Ian Rankin ‘appalled’ at Amazon over e-book returns policy which he claims deprives authors of royalties

Ian Rankin is among a number of high-profile authors who have hit out at Amazon over the online retail giant’s returns policy for e-books, which they say is unfairly depriving authors of royalties from those sales.

By Gary Flockhart
Monday, 4th April 2022, 11:49 am
Updated Monday, 4th April 2022, 11:49 am

Amazon, whose revenue in 2021 was $469.82 billion, allows e-book customers to receive a full refund within 14 days of purchase – even if they’ve read the entire book.

The writers’ union, The Society of Authors (SoA), has called on The Seattle-based company to cut its returns window to 48 hours, after the online retailer was criticised in an online petition signed by more than 33,000 people for offering refunds on e-books to customers who have finished reading.

Nicola Solomon, chief executive of the SoA said: “Seven days is more than enough to read a whole e-book and exchange, and it is not fair to deduct the author’s royalty for books that have been or could have been read."

Ian Rankin is among a group of bestselling authors who have hit out at Amazon over the online retail giant’s returns policy for e-books.

She argues that royalties should be deducted only in cases of accidental purchase.

Edinburgh-based Inspector Rebus author Rankin said: “I am appalled. Writers have a tough enough time as it is trying to make a living.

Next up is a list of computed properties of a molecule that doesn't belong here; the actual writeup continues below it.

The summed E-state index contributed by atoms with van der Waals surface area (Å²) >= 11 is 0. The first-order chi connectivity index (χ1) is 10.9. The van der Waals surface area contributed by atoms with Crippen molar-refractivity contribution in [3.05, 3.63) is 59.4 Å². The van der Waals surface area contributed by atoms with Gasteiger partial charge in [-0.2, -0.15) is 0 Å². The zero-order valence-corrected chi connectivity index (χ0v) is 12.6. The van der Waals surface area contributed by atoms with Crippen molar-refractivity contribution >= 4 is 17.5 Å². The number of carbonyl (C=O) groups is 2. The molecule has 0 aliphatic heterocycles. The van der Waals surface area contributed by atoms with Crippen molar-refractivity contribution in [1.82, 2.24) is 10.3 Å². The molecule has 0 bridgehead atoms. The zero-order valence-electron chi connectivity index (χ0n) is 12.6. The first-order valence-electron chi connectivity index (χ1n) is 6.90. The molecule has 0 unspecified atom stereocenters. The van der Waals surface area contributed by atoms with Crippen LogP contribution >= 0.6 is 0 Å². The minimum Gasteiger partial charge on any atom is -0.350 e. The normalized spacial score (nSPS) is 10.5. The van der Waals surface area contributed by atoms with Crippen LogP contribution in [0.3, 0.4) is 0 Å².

“If someone can read your book without paying you anything for the privilege you’re sunk.”

Jeanette Winterson claims Amazon boss Jeff Bezos has “never given a toss about books, bookstores or writers”.

The award-winnng English author, whose best-known novels include Oranges Are Not the Only Fruit and Frankissstein: A Love Story, told The Sunday Times: “Jeff Bezos started selling books because they have a long shelf life, are easy to package and their ISBN system is an algorithm dream.

“The man has never given a toss about books, bookstores or writers.”

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E-book royalties for authors are typically around 25 per cent of the “publisher’s receipts”. This compares to around 7.5 per cent of the recommended retail price for physical books.

As a result, some authors are claiming there has been a huge upsurge in the number of customers returning their e-books.

Authors say this is a growing problem, with one writer claiming that more than 100 copies of their books were returned last month, compared with fewer than 10 in the first two months of 2022.

The trend may have been driven by TikTok videos showing how easy it is to return e-book. Some users provide tutorials on how to return books after reading them, and one such video has been viewed more than 17 million times.

An Amazon spokesperson defended the policy, saying: “Our e-book return rates are consistently low and we have policies and mechanisms in place to prevent this from being abused.”

They said : “Amazon aims to provide the best possible experience for authors and customers. We allow e-book returns up to 14 days after purchase.

“Our aim is to inspire reading and we recognise the important role of authors. That’s why we launched Kindle Direct Publishing and further recent initiatives like the Amazon Literary Partnership, which supports authors and a variety of literary groups.”

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